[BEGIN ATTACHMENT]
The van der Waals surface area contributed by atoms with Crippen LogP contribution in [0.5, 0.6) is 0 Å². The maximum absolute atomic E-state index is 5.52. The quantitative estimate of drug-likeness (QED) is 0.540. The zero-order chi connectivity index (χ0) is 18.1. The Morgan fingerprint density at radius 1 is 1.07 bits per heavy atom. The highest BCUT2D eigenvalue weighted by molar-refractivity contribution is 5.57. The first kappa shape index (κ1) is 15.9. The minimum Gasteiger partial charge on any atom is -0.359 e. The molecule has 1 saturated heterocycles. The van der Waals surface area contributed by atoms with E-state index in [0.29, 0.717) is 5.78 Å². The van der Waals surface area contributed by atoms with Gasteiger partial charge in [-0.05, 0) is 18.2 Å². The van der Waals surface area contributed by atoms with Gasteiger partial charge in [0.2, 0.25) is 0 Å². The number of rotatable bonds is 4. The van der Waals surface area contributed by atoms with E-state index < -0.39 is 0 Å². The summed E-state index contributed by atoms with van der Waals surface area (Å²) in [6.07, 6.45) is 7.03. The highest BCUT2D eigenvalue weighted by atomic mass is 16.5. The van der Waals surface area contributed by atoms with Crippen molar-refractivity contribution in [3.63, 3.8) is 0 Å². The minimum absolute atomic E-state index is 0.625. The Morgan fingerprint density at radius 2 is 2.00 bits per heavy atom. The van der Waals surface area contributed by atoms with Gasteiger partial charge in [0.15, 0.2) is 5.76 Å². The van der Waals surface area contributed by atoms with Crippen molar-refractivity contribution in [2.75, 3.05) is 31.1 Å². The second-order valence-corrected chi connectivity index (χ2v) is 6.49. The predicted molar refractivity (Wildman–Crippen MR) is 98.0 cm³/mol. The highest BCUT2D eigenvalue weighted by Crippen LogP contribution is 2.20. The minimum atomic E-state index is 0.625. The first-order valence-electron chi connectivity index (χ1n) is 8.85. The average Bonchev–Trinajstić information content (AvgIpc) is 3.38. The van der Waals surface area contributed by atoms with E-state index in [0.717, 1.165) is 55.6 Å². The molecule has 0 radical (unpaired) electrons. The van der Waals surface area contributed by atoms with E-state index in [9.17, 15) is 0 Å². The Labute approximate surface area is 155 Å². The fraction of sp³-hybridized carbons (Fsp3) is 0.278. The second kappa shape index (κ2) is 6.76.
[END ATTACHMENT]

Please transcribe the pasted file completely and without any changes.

The van der Waals surface area contributed by atoms with Crippen LogP contribution in [0.5, 0.6) is 0 Å². The maximum absolute atomic E-state index is 5.52. The quantitative estimate of drug-likeness (QED) is 0.540. The zero-order chi connectivity index (χ0) is 18.1. The Morgan fingerprint density at radius 1 is 1.07 bits per heavy atom. The highest BCUT2D eigenvalue weighted by molar-refractivity contribution is 5.57. The first kappa shape index (κ1) is 15.9. The minimum Gasteiger partial charge on any atom is -0.359 e. The molecule has 1 saturated heterocycles. The van der Waals surface area contributed by atoms with E-state index in [0.29, 0.717) is 5.78 Å². The van der Waals surface area contributed by atoms with Gasteiger partial charge in [-0.05, 0) is 18.2 Å². The van der Waals surface area contributed by atoms with Gasteiger partial charge in [0.2, 0.25) is 0 Å². The number of rotatable bonds is 4. The van der Waals surface area contributed by atoms with E-state index < -0.39 is 0 Å². The summed E-state index contributed by atoms with van der Waals surface area (Å²) in [6.07, 6.45) is 7.03. The highest BCUT2D eigenvalue weighted by atomic mass is 16.5. The van der Waals surface area contributed by atoms with Crippen molar-refractivity contribution in [3.63, 3.8) is 0 Å². The minimum absolute atomic E-state index is 0.625. The Morgan fingerprint density at radius 2 is 2.00 bits per heavy atom. The van der Waals surface area contributed by atoms with Gasteiger partial charge in [0.15, 0.2) is 5.76 Å². The van der Waals surface area contributed by atoms with Crippen molar-refractivity contribution in [2.75, 3.05) is 31.1 Å². The second-order valence-corrected chi connectivity index (χ2v) is 6.49. The predicted molar refractivity (Wildman–Crippen MR) is 98.0 cm³/mol. The highest BCUT2D eigenvalue weighted by Crippen LogP contribution is 2.20. The minimum atomic E-state index is 0.625. The first-order valence-electron chi connectivity index (χ1n) is 8.85. The average Bonchev–Trinajstić information content (AvgIpc) is 3.38. The van der Waals surface area contributed by atoms with E-state index in [0.717, 1.165) is 55.6 Å². The molecule has 0 radical (unpaired) electrons. The van der Waals surface area contributed by atoms with E-state index in [9.17, 15) is 0 Å². The Labute approximate surface area is 155 Å². The fraction of sp³-hybridized carbons (Fsp3) is 0.278. The second kappa shape index (κ2) is 6.76.